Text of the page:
Diversifying local populations creates potentially negative consequences. The United States, a country of immigrants, is an excellent case in point of the dynamics involved. Although practically every American is an immigrant, sufficient time has elapsed for an American identity to take shape. As a result, the continued and intense policy of US immigration, particularly as per the consequences of NAFTA, has riled many Americans. Their dissatisfaction helped to form the basis for presidential candidate Donald Trump’s 2016 electoral success.
Some people tend to go overboard in practically any situation. The same holds true for advocates of monoculturalism. The rise of neo-Nazis in Europe is a negative tendency that is on the rise in recent times. But these are almost always fringe groups and they do not present a real danger to societies in general. As for anti-immigrant populism in Europe, which at times lends harbor to racists, this phenomenon is a natural response to aggressive and expansive immigration policies.
This is not to say that Ukraine should shut itself off from immigration completely in the manner of countries like Japan. A constant inflow and outflow of citizens is not only natural – it is desirable. Yet for a country such as Ukraine, deprived of its own state for hundreds of years, the starting point should be a revival of the Ukrainian language, culture, and historical awareness. This is precisely what is happening today.
The omnipresent salutes of “Glory to Ukraine,” hugely popular since the 2014 Euromaidan Revolution, are encouraging signs that, as Ukrainians, we are well on our way to recovering our identity. The Ukrainian language, still overshadowed in many areas by Russian, is undergoing a revival, particularly since the war with Russia in eastern Ukraine. The dream of many Ukrainians is a “Ukrainian Ukraine” where Ukrainians, in the first instance, feel comfortable. The only thing that many Ukrainians want is what any country with an indigenous population wants – namely the opportunity to develop ourselves as distinctly Ukrainian. This is essential because Ukraine is the only place in the world where the Ukrainian language and culture can thrive.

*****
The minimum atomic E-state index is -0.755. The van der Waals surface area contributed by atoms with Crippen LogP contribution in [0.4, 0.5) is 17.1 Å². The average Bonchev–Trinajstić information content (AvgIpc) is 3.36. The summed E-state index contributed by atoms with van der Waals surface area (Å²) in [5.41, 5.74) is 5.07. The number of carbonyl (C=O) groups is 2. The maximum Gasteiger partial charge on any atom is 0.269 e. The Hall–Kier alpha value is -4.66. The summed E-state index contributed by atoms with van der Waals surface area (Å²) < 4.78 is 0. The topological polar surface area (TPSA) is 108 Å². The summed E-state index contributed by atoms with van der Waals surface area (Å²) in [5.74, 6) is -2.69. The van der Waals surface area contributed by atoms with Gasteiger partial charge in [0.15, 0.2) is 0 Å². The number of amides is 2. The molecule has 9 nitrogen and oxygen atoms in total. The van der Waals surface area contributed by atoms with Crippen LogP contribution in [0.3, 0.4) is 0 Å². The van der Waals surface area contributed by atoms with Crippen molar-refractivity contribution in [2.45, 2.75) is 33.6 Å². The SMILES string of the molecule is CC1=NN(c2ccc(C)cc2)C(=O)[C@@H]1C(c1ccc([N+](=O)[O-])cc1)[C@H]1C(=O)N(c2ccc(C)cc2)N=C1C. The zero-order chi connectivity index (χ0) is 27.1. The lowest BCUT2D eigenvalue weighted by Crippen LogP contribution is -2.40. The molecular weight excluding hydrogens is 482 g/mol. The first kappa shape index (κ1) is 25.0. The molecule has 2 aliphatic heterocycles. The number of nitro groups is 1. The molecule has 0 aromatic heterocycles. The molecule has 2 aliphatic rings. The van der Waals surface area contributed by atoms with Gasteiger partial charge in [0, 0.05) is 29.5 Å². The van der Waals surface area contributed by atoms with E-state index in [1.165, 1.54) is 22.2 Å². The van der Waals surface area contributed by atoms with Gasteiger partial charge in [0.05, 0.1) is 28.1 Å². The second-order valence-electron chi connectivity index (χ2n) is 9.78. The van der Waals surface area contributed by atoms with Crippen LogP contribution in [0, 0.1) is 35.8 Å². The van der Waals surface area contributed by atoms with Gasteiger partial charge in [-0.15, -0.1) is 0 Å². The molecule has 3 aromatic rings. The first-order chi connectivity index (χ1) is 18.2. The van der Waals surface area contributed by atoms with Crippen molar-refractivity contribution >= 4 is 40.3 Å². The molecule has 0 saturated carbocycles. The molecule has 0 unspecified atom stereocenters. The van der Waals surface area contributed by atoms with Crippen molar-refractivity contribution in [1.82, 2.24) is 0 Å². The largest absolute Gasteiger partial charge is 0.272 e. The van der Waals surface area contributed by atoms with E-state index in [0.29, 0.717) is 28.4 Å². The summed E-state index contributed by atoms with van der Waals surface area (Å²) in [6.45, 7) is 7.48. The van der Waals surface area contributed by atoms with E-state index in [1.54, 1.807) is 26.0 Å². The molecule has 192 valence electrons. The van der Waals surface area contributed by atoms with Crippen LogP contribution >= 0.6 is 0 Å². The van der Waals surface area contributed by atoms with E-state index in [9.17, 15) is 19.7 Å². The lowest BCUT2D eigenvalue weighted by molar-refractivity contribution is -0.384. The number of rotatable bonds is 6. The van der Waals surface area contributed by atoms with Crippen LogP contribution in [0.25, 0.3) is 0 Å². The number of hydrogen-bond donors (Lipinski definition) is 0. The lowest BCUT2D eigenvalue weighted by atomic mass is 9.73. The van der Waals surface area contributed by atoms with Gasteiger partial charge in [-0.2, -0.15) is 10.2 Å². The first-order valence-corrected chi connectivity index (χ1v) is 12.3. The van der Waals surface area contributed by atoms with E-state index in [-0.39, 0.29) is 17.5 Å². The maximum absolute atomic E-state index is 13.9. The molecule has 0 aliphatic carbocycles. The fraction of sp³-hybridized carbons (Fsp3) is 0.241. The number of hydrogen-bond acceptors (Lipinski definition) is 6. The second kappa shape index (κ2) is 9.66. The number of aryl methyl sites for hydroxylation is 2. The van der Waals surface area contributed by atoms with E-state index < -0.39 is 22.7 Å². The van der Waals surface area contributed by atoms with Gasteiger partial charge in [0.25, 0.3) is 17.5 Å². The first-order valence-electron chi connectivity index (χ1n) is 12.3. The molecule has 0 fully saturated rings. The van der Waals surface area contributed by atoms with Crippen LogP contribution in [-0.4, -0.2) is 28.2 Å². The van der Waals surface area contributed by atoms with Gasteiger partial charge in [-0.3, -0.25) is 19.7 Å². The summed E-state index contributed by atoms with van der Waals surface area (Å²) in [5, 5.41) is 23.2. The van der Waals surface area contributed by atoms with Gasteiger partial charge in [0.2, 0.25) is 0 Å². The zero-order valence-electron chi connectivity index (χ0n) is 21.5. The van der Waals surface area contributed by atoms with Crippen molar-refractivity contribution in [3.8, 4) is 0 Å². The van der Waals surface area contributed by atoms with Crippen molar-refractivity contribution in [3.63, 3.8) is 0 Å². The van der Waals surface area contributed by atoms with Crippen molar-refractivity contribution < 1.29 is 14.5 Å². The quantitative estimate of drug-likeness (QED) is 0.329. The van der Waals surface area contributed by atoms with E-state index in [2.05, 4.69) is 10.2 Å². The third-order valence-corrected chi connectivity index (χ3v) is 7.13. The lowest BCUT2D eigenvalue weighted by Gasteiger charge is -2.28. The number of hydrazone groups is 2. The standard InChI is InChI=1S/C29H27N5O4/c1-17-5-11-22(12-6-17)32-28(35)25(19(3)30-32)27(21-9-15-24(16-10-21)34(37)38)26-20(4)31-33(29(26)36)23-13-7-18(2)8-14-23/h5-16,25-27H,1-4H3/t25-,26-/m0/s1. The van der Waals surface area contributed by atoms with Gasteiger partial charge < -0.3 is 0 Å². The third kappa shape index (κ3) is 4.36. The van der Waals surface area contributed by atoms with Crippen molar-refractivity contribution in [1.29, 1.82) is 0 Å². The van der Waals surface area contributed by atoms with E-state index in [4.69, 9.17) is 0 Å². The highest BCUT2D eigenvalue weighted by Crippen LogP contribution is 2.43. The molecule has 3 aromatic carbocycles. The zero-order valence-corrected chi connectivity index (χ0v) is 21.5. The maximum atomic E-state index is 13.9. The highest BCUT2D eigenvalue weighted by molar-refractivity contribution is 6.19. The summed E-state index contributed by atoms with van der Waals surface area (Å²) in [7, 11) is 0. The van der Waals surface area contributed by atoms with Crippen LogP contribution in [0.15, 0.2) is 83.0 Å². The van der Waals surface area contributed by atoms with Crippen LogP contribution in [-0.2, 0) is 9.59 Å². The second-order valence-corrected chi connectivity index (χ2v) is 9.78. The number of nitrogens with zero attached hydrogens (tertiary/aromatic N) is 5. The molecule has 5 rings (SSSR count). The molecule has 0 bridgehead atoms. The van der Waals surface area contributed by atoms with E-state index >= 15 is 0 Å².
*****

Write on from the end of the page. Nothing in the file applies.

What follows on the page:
As Ukrainians, we want the same opportunities and cultural context enjoyed by practically every nation in the world. The French envelope themselves in their own sense of Frenchness and are even very interested in exporting it. No one questions the primacy of the German language in Germany. Every nation has the right to its own place under the sun. This is not, sadly, the case in today’s Ukraine. For example, a look at any typical magazine stand across most of the country shows that at least 90% of publications are still in the Russian language.
Over the past 25 years of independence, the push for a Ukrainian rebirth has come almost exclusively from the bottom up. Unfortunately, the state has largely ignored this important aspect of rebuilding society. The consequences have been disastrous. In Crimea, a staunchly pro-Russian ethnic minority was able to aid the Kremlin in the easy, albeit illegal, annexation of the peninsula. On the other hand, across most of Ukraine, Ukrainians are now more interested than ever in their heritage. There are many popular Ukrainian pop artists. The Ukrainian national costume, the vyshyvanky, is now a regular feature on city streets. Ukraine’s parliament has passed a law requiring old, communist-era nomenclature to be replaced. The replacements are often the names of historical Ukrainian heroes. This is all good. Because only after fully recovering our own identity can Ukrainians be responsible for developing our country as a modern, tolerant and developed society. Slava Ukrayini!
About the author: Ivan Lozowy is a writer, policy analyst and civic activist. Born in the US, he came to live permanently in Ukraine in early 1991 and adopted Ukrainian citizenship in 1997.